His stories were a record of dream states and delirium. His sentences meandered for a quarter of a page, with baffling metaphors and labyrinthine syntax, but always you came to the end of them with a head full of images and ideas; and to the end of the story with the feeling of having been somewhere outside yourself…which served one well who was strictly confined.

Davis had been reluctant to read Wilbur’s stuff at first, but soon found himself dropping by the man’s cell, sticking his head in the door and saying, Is it soup yet?


INMATE ERIC BERSERKER BORG claims to trace his lineage to the days of Harold Fairhair, first King of Norway, circa 900 AD. His ancestors, he informs Davis, were of an especially vicious breed of Viking Warrior called Berserkers who worshipped the Norse God Odin and fought in a trance-like state induced by ingestion of the psychotropic Russian mushroom amanita muscaria and copious amounts of mead. While thus intoxicated, a state called berserkergang, they fought with the strength and ferocity of wild animals. They would cleave an enemy in two with a single blow of a broad-axe or sword. Impervious to pain, they ate their own shields; they swallowed burning coals; their limbs continued to fight after being severed.

Harold Fairhair owed much of his dominion to the employment of Berserkers as shock troops when sending his army into battle.

Eric tells Davis how his motorcycle club, The Berserkergangers, would gather in the woods at night around a roaring fire, ingest the drug Phencyclidine, PCP, commonly known as Angel Dust, drink copious amounts of vodka, strip to the waist, and in a frenzied state fight each other till the sun rose over the tree line. On more than one occasion, they roared away on their choppers leaving the ravaged body of one of their own behind.

Their savagery was legend and they were feared by other clubs as far east as New Jersey.

Eric The Berserker Borg is tall and brawny, blue-eyed with a wide nose, wavy orange hair to his shoulders and a full beard braided to his navel. Sections of broom straw pierce his nipples. Davis imagines him in a horned helmet, his big-knuckled hands and his thick, tattoo-covered forearms swinging a broad-axe at his torso, cleaving him in two.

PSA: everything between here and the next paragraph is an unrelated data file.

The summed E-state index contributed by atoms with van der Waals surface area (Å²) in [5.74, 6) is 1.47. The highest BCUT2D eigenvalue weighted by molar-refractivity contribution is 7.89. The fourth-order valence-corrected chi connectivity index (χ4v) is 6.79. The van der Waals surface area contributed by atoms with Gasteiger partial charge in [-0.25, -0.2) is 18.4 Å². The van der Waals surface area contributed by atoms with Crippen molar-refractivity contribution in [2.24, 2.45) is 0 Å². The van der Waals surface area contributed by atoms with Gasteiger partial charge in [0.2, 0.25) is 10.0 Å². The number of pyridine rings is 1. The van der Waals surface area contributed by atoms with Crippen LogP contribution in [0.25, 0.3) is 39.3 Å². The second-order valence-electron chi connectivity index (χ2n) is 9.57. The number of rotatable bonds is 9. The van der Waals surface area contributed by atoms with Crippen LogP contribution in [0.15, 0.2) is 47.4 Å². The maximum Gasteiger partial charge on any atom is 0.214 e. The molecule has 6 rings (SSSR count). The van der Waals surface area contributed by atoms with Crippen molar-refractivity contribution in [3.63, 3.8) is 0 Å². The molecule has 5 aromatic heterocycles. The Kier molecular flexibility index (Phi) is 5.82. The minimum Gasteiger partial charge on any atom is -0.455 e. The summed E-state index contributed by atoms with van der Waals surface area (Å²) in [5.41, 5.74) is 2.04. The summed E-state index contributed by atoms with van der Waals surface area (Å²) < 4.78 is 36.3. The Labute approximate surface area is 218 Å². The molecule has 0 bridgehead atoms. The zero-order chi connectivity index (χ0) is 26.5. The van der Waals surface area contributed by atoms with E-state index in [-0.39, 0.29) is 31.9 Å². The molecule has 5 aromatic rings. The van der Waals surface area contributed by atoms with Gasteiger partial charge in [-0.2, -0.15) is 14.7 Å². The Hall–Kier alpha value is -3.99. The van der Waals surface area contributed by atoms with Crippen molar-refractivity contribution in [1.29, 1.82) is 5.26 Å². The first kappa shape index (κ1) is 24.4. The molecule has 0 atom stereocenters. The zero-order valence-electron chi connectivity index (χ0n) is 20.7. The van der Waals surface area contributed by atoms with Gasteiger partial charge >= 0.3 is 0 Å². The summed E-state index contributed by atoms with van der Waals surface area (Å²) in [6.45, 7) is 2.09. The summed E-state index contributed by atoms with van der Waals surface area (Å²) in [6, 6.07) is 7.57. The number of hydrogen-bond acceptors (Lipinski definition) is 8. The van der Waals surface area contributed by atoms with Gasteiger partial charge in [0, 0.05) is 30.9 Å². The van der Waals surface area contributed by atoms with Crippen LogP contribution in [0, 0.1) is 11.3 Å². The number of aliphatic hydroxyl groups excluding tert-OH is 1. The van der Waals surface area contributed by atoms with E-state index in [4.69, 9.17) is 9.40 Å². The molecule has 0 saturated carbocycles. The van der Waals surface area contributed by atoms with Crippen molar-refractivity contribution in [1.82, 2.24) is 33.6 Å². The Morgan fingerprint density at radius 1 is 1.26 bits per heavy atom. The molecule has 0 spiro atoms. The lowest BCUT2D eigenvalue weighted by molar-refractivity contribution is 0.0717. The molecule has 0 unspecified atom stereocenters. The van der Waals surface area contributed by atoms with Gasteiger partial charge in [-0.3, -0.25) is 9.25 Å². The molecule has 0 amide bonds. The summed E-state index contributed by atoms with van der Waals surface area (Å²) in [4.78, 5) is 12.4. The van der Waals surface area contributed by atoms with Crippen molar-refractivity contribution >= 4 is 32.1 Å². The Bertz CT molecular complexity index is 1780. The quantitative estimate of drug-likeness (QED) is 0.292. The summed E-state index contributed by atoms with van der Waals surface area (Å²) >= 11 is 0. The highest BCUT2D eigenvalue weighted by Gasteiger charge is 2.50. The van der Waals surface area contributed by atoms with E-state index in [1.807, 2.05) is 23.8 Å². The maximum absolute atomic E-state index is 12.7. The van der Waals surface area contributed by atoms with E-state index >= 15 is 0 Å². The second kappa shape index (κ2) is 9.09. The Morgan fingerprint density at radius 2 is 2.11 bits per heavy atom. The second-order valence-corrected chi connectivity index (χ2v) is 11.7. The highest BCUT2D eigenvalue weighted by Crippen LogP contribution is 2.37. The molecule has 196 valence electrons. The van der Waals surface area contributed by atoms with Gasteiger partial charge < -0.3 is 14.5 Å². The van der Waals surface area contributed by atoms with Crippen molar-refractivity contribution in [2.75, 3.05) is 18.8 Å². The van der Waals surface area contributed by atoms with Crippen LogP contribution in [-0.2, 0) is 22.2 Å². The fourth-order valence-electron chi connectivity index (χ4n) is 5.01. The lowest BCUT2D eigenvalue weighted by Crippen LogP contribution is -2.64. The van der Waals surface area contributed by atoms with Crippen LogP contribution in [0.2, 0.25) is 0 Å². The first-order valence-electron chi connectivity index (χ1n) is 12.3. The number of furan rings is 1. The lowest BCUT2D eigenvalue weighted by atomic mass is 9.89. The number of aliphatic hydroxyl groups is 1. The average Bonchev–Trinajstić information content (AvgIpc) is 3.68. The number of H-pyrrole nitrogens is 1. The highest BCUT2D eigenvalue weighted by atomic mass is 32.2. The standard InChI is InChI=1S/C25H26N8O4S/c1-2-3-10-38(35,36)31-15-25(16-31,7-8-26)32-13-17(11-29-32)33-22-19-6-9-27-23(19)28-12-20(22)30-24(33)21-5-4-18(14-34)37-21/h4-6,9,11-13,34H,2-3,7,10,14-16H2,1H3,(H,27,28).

Davis has seen him on the yard, huddled with others of his ilk. They seem of another race, from another time and place. They seem to be waiting…

Eric tells Davis that his ambition is to die on the battlefield and be selected by the Valkyrie—fierce female virginal Viking warriors who descend from the sky on fiery steeds and decide who will live and who will die and who will be spirited away to Valhalla to again drink copious amounts of mead with his fellows and to revel in the glory of Odin. At the moment of his being chosen, Eric tells Davis, the Northern Lights will blaze across the sky and announce his ascension into Valhalla.

Berserker’s blue eyes bore into Davis, inviting him to share in his vision. Davis wonders if the Northern Lights descend as far South as Illinois. Berserker reaches out suddenly and grabs his forearm and exclaims, What a fucking waste, Davis! I could fill that arm with creatures seen only on the far side of Nifleheim. I have been there and back!